Saturday, August 10, 2013

On the Virtues of DIY Bicycle Mech


Aftermath

Forever ago, I don't even remember when, I bought a set of brake pads for my converted mountain bike commuter's BR-M454 cantilever brakes when I saw them on a popular auction site. The old pads were still good at that time, but I thought that having a spare set on hand would be a good idea for when I did need to replace them. As it turned out, though, these big blocky pads last a long, long time on a commuter bike. Since it seems much harder to find replacements now, I will probably try to recondition the old ones a bit, too, since they still seem to have a lot of material left. While they are currently pretty grooved and glazed-looking, with a big lip on the bottom from where a lazy home mechanic avoided readjusting them as they contacted lower and lower on the braking surface, I think with some sand paper and cleaning up, they could be made usable again. Which sounds like a good idea now in case I need replacements some day.

While I was at it, I shortened the cable housings which had gained some extra due to lower handlebars, and also lowered the straddle wires closer to the fenders, since they had always looked a little high to me. Fenders, by the way, are the perfect antidote to any concerns of the straddle wire falling onto the tire should the main cable break or something. My straddle wires are only a year old or so, so I didn't replace them. The overall effect of shorter housing with less bendy routes was noticeably smoother and easier braking. Yes I fiddled around slightly obsessively to try to get it just right, but I had some nice fresh classic M-System housing laying around just begging to be used.

I went for a test ride up to check out something strange I saw last night on the way home from seeing Elysium, the new movie. A few weeks ago, I went to see another movie, and on the way home, I noticed a car parked in front of a fenced-in, boarded-up building. The car's door was open, and it looked abandoned, in front of  2747 Camelback Road. Last night, same place, I thought I saw the same car, in the same place, with the same door open. I couldn't imagine that it had just been left sitting like that for weeks, so I today I went back to see if it was still there.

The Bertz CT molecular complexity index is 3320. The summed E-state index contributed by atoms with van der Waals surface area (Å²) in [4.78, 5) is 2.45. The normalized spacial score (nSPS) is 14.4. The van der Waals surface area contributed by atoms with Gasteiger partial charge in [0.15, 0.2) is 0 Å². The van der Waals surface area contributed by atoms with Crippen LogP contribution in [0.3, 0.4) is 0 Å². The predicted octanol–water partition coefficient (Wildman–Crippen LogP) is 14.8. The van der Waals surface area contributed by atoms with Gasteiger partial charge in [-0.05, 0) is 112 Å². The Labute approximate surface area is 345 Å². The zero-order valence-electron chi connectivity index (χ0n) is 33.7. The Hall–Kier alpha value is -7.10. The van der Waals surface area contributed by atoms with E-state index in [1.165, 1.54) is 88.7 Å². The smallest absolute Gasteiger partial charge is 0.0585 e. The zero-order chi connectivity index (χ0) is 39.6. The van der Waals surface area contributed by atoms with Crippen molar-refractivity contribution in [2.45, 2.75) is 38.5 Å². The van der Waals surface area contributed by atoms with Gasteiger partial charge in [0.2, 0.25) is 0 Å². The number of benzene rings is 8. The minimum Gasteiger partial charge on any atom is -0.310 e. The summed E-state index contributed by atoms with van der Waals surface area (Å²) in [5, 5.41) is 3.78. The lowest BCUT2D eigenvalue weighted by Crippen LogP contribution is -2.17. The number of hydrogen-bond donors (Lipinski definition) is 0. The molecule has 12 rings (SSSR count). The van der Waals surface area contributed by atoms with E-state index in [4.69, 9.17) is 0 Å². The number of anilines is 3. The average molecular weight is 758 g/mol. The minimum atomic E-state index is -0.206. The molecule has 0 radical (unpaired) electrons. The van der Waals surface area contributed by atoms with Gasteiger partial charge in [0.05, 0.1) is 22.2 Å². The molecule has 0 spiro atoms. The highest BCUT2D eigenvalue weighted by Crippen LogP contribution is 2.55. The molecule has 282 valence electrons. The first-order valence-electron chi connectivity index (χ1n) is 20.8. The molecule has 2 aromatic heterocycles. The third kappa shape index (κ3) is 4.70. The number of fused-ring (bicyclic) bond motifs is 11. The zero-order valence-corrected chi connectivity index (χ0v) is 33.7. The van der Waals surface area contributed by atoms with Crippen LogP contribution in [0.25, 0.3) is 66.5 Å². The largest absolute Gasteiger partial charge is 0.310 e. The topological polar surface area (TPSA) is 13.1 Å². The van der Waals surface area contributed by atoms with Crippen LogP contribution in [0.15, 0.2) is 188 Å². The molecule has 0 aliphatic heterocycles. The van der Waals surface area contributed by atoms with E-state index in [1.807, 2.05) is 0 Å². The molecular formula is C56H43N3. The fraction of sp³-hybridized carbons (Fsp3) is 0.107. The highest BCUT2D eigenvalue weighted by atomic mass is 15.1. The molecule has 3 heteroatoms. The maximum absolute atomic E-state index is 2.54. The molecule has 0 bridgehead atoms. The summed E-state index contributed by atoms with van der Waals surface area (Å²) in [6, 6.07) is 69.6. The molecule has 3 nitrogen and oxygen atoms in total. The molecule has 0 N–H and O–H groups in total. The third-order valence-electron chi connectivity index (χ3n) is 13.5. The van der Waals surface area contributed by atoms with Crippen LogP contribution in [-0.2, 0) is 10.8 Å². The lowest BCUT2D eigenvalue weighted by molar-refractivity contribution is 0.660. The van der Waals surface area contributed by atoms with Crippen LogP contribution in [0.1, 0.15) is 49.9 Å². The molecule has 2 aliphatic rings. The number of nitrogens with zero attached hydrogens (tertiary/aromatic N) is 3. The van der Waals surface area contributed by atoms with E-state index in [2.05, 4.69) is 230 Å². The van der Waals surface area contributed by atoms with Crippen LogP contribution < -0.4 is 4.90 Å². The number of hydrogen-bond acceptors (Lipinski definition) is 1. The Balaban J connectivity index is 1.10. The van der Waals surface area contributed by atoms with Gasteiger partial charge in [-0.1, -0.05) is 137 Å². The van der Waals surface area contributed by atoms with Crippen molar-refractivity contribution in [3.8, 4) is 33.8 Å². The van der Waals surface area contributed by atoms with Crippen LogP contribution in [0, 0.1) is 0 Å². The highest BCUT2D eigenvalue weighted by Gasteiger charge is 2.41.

Before I left, I looked up 2747 Camelback, and found out that it was once the Fox Animation Studios building (c.1994 - 2000). They animated the movie Anastasia here, among others. When they closed it down, Fox shifted to an animation studio in Connecticut, where they made Ice Age. In any case, I'm glad I looked it up so that there was at least something interesting, since the mystery open-door car was gone when I got there today. My original brake pads were still shiny, fresh and new back when they were starting up their cartoonish practices here, and my bike was performing much more exciting mountain biking related functions than its daily ride back and forth to work now.

The test ride was a success. Great stopping, no squealing, screeching, or wailing banshee sounds from the vicinity of the fresh pads. Combined with a quick clean up and relubing, and the old Fuji was riding nice. 

Oh yeah, I made it sound like I was going to say something about the virtues of DIY bicycle work. I enjoy it. I took my time. I was methodical. It felt virtuous to do it myself, in my own way. I did take the appropriate tools along on the test ride just in case, though, and made the first stops carefully, just in case. The old box implores the purchaser to consult with their Shimano dealer if you don't feel confident about installing or adjusting the pads. Prudence and caution is warranted. I feel like I learn something every time I work on the bike myself, though. This time, it was the advantages of focusing on adjusting the straddle wire length, which now seems like the most direct way to dial in the setup. Oh, and also that Anastasia was made here, in a building that's abandoned now, but that in my probably overactive mind still has some kind of imprint of the powerful imaginations which once worked in it. It's a purplish color, faint, but just visible, as a glow around the edges.


Building where I saw the car
 

6 comments:

  1. You like mysteries, too! I'll have to be on the lookout when I pass that place in the future.

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    1. I'm going to have to go to another movie at the same place at the same time, to see if the car is parked there only at certain times.

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  2. "Shimano dealer" is, presumably, more legal than "Drug dealer?"

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    1. First one's free. Hey buddy, you want to try this electronic derailleur? Super smooth...

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  3. There's a lot of DIY info (tutorials written and video, forums) at Bicycle Tutor

    http://bicycletutor.com/

    Even if you don't DIY, the site can help you prepare for interactions with local bike shop.

    The door-open car at 2747...a lonely visit by Yul Brynner?

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    Replies
    1. Thanks Don, I'll check that out. I can't help but think there's a trip to one of those bicycle mechanic training programs in my future. I think it is my destiny. Yul was cool.

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